alexa Probiotic Related Lactobacillus rhamnosus Endocarditis in a Patient with Liver Cirrhosis and Literature Review

Clinical Infectious Diseases: Open Access

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  • Case Report   
  • Clin Infect Dis 2018, Vol 2(2): 110

Probiotic Related Lactobacillus rhamnosus Endocarditis in a Patient with Liver Cirrhosis and Literature Review

Naqvi SSB1*, Hofmeyr A2 and Nagendra V2
1Infectious Diseases and Microbiology Department, Liverpool Hospital, NSW, Australia
2University of New South Wales, NSW, Australia
*Corresponding Author: Naqvi SSB, Infectious Diseases and Microbiology Department, Liverpool Hospital, NSW, Australia, Email: [email protected]

Received Date: Jun 01, 2018 / Accepted Date: Jun 27, 2018 / Published Date: Jul 04, 2018

Abstract

Lactobacillus is a commensal in gastrointestinal and genitourinary flora and considered as a friendly bacterium with low pathogenicity. Many species of Lactobacillus including Lactobacillus rhamnosus are now available as probiotics and their use has widely increased in recent years. Lactobacillus has propensity to cause invasive infections such as bacteraemia and endocarditis predominantly in an immune compromised host. We report a case of fatal Lactobacillus endocarditis involving a young patient with a history of complicated cirrhosis and prior Clostridium difficile colitis; and present a literature review and discussion of the possible association of systemic infection with ‘probiotic’ formulations containing Lactobacillus species.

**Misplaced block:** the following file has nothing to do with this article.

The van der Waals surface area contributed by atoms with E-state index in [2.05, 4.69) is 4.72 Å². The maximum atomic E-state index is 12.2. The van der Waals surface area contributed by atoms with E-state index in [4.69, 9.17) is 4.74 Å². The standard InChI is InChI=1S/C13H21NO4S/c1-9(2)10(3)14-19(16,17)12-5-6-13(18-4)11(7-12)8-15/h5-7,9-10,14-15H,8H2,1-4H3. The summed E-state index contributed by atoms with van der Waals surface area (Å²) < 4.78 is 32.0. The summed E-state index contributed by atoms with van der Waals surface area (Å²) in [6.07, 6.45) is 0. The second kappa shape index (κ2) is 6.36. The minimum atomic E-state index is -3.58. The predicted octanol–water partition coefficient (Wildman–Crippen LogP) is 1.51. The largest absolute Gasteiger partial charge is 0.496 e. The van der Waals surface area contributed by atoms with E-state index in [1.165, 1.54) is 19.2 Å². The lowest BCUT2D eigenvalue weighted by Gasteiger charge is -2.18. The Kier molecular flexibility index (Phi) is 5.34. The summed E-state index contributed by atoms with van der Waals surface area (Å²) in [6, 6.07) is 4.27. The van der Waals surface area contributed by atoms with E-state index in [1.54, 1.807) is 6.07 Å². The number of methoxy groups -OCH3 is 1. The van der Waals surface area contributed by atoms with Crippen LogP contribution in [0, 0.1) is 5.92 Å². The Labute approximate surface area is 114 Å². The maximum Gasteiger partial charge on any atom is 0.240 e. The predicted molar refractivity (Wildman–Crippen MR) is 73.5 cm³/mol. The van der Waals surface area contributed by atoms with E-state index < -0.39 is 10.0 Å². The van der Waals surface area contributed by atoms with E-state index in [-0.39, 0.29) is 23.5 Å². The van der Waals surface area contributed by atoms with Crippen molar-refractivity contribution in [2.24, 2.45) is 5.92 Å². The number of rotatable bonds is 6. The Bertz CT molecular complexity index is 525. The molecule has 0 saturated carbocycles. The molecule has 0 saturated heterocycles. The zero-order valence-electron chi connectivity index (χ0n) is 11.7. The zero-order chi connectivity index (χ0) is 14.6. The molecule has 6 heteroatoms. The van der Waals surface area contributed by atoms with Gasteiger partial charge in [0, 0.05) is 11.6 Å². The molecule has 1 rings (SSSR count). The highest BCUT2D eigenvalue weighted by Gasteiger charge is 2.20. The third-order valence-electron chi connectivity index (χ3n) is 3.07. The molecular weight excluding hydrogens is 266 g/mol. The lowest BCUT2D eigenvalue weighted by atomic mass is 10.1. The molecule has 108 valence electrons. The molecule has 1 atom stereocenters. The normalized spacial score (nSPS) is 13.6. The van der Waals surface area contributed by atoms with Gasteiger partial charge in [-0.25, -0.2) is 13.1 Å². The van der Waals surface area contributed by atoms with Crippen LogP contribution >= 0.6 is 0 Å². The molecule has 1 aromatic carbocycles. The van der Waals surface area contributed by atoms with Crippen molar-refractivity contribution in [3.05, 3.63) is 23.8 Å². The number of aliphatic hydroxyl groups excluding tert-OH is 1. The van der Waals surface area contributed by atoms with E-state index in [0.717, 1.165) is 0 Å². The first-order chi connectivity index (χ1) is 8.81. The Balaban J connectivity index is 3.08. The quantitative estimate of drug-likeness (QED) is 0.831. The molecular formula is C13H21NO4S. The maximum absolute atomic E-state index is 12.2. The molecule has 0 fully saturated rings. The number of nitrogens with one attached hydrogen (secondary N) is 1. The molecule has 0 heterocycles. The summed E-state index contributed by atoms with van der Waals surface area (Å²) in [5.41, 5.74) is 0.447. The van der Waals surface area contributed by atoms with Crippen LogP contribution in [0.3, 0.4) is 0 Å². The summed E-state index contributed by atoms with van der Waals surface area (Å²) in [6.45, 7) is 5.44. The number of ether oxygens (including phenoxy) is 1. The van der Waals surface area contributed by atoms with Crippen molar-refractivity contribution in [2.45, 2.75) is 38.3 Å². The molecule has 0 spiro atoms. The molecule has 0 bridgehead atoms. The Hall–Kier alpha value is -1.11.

Keywords: Lactobacillus rhamnosus; Immune; Clostridium; Therapy